al problems in the industry,” she said. These structural issues include sharp drops in ad revenues as online platforms provide more affordable and effective options for advertisers. Postmedia’s response to these structural problems provides a case study in what’s going wrong with the industry—and how hard it will be to fix it.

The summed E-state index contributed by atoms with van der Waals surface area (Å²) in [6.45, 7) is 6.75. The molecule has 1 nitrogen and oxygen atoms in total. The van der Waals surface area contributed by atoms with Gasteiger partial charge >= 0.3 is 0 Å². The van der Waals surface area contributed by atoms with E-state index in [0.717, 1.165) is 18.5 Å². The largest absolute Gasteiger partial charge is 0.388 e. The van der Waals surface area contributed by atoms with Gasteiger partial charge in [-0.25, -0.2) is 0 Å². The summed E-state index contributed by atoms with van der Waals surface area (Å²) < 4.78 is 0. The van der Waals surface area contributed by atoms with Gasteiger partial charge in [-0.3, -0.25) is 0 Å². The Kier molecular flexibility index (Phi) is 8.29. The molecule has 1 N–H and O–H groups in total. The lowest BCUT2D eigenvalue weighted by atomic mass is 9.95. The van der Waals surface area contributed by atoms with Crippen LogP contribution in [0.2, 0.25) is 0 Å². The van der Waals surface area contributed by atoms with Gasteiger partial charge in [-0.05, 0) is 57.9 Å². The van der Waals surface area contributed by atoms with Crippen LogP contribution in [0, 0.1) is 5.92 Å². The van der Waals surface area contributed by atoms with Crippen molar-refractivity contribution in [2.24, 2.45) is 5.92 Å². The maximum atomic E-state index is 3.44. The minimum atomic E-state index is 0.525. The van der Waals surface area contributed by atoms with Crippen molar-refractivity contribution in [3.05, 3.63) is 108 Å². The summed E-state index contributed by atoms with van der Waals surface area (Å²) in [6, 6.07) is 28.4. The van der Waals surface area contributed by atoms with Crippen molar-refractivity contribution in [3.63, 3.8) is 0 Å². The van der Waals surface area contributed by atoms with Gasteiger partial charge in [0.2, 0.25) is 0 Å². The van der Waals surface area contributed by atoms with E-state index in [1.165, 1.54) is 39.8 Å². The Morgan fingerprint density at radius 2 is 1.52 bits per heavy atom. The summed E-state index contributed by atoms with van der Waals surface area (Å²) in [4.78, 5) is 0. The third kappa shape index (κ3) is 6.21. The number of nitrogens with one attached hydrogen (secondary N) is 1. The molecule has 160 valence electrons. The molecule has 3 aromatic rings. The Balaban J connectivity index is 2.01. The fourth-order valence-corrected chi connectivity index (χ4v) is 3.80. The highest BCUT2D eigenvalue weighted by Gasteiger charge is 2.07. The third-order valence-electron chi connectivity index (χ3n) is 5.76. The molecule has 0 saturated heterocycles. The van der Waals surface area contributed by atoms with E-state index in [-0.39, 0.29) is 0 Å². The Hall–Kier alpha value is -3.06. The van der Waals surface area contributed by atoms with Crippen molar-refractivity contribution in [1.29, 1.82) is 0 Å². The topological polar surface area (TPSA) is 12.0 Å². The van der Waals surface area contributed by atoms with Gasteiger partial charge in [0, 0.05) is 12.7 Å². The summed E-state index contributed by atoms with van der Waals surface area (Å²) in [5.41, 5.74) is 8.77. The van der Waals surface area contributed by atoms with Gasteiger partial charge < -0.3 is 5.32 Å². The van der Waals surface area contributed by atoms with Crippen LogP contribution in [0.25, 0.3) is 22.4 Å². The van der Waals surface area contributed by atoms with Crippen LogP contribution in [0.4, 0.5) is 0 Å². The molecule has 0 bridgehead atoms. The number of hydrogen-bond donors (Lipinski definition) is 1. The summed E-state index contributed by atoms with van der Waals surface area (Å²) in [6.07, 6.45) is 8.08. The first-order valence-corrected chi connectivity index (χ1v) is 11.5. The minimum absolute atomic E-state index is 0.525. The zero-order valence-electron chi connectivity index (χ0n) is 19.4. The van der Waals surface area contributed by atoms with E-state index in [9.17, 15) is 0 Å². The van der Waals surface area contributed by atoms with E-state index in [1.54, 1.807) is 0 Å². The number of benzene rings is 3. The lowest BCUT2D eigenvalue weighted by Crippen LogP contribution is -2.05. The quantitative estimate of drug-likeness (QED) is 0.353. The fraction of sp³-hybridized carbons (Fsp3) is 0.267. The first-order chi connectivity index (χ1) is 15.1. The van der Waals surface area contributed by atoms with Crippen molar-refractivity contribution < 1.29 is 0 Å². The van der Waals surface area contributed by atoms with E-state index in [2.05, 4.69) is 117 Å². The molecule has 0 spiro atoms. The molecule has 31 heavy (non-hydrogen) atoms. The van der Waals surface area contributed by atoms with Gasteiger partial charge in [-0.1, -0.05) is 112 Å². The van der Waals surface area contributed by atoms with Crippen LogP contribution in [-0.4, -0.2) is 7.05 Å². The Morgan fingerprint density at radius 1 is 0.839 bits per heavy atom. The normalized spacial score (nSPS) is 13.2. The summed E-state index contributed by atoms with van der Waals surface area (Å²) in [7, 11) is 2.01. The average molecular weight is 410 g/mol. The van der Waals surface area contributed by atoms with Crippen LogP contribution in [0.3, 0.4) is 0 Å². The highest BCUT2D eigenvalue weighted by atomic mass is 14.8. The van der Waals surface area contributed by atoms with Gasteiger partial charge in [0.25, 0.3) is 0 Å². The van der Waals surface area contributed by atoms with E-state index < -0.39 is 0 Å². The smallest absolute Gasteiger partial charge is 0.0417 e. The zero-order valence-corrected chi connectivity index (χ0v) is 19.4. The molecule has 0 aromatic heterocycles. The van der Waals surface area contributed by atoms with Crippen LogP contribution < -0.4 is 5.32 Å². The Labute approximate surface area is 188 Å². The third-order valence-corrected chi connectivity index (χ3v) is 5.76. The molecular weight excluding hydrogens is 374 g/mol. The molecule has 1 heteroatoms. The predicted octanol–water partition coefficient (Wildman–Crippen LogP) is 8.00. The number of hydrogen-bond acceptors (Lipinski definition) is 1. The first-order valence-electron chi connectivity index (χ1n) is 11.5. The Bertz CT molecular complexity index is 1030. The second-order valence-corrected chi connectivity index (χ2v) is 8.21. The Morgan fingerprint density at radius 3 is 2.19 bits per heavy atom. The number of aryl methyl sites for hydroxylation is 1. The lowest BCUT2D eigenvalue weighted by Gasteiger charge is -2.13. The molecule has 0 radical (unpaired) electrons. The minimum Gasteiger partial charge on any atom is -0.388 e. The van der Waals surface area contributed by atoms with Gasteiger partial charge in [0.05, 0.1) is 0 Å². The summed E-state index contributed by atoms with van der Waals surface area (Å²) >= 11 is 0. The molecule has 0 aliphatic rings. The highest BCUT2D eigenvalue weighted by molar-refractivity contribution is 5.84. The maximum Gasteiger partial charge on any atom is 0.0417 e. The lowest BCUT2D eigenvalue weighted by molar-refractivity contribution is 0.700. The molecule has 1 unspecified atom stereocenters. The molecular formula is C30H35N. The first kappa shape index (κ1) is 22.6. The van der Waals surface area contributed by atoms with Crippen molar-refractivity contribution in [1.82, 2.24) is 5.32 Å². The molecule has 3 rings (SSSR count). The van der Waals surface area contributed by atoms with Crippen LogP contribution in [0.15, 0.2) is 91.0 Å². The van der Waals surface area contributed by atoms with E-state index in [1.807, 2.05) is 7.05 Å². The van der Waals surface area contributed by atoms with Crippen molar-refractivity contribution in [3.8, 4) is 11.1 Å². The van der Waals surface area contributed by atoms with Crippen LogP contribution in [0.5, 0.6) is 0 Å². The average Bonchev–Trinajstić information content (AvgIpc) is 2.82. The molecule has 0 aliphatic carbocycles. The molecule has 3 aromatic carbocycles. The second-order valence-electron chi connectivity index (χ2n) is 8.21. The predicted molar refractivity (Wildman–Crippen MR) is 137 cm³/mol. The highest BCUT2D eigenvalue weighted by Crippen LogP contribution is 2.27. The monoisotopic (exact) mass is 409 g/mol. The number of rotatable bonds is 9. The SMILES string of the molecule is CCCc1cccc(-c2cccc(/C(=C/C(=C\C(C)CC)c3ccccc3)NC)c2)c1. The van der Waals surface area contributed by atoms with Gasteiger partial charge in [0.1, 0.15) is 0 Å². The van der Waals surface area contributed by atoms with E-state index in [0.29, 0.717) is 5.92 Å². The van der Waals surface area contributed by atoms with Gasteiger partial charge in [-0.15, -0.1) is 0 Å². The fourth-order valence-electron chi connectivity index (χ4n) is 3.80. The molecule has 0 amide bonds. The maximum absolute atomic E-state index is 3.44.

A “moose corpse in the middle of the highway” After spending a decade working as a journalist, Jesse Brown has managed to make a business out of frank, behind-the-scenes coverage of the Canadian news media. His podcast, Canadaland, has shed some light on important figures in the Canadian media, most famously through its role in helping break last year’s Jian Ghomeshi story. When it comes to the issue of Postmedia’s deliberate continuation of its unsustainable business strategy, he doesn’t hold back with his diagnosis. “I think that if you’re paying attention to what’s happening in their business strategy you’ll see that there isn’t one,” he said. “They’re having a laugh— they are very intentionally driving that bus off of a cliff.” Beyond the financials, it’s pretty clear to see where Brown is coming from. Despite the heavy burden of civic responsibility that one might attribute to Canada’s largest newspaper chain, Postmedia has hardly been boosting its public image as of late. Just in the last few months, they’ve censored literary legacy Margaret At-